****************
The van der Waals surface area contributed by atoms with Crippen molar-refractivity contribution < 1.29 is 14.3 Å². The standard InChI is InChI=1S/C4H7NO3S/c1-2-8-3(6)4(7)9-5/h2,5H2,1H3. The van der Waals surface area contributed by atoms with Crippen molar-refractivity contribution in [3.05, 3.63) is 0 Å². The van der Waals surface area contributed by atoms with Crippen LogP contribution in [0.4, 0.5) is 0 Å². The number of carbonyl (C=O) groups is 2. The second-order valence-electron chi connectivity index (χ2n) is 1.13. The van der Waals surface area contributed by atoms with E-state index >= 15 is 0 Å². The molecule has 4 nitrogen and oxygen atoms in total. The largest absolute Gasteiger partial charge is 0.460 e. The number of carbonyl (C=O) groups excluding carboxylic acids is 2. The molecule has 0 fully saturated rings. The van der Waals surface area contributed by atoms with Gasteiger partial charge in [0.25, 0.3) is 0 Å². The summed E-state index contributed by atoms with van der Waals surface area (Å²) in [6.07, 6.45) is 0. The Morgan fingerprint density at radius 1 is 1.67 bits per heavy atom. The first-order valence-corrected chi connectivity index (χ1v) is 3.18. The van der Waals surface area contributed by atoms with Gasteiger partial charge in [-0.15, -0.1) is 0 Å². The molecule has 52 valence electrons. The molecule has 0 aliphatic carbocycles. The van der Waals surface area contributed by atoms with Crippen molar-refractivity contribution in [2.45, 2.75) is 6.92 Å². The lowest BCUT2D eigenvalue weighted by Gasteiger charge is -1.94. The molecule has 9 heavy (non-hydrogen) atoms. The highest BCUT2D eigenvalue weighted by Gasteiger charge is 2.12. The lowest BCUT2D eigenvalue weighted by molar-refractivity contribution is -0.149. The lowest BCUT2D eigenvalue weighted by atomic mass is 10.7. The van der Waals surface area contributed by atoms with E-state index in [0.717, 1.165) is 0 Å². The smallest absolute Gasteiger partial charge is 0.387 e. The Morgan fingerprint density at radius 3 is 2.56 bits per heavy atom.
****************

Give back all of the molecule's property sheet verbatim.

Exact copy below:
The van der Waals surface area contributed by atoms with Crippen molar-refractivity contribution < 1.29 is 14.3 Å². The standard InChI is InChI=1S/C4H7NO3S/c1-2-8-3(6)4(7)9-5/h2,5H2,1H3. The van der Waals surface area contributed by atoms with Crippen molar-refractivity contribution in [3.05, 3.63) is 0 Å². The van der Waals surface area contributed by atoms with Crippen LogP contribution in [0.4, 0.5) is 0 Å². The number of carbonyl (C=O) groups is 2. The second-order valence-electron chi connectivity index (χ2n) is 1.13. The van der Waals surface area contributed by atoms with E-state index >= 15 is 0 Å². The molecule has 4 nitrogen and oxygen atoms in total. The largest absolute Gasteiger partial charge is 0.460 e. The number of carbonyl (C=O) groups excluding carboxylic acids is 2. The molecule has 0 fully saturated rings. The van der Waals surface area contributed by atoms with Gasteiger partial charge in [0.25, 0.3) is 0 Å². The summed E-state index contributed by atoms with van der Waals surface area (Å²) in [6.07, 6.45) is 0. The Morgan fingerprint density at radius 1 is 1.67 bits per heavy atom. The first-order valence-corrected chi connectivity index (χ1v) is 3.18. The van der Waals surface area contributed by atoms with Gasteiger partial charge in [-0.15, -0.1) is 0 Å². The molecule has 52 valence electrons. The molecule has 0 aliphatic carbocycles. The van der Waals surface area contributed by atoms with Crippen molar-refractivity contribution in [2.45, 2.75) is 6.92 Å². The lowest BCUT2D eigenvalue weighted by Gasteiger charge is -1.94. The molecule has 9 heavy (non-hydrogen) atoms. The highest BCUT2D eigenvalue weighted by Gasteiger charge is 2.12. The lowest BCUT2D eigenvalue weighted by molar-refractivity contribution is -0.149. The lowest BCUT2D eigenvalue weighted by atomic mass is 10.7. The van der Waals surface area contributed by atoms with E-state index in [0.717, 1.165) is 0 Å². The smallest absolute Gasteiger partial charge is 0.387 e. The Morgan fingerprint density at radius 3 is 2.56 bits per heavy atom.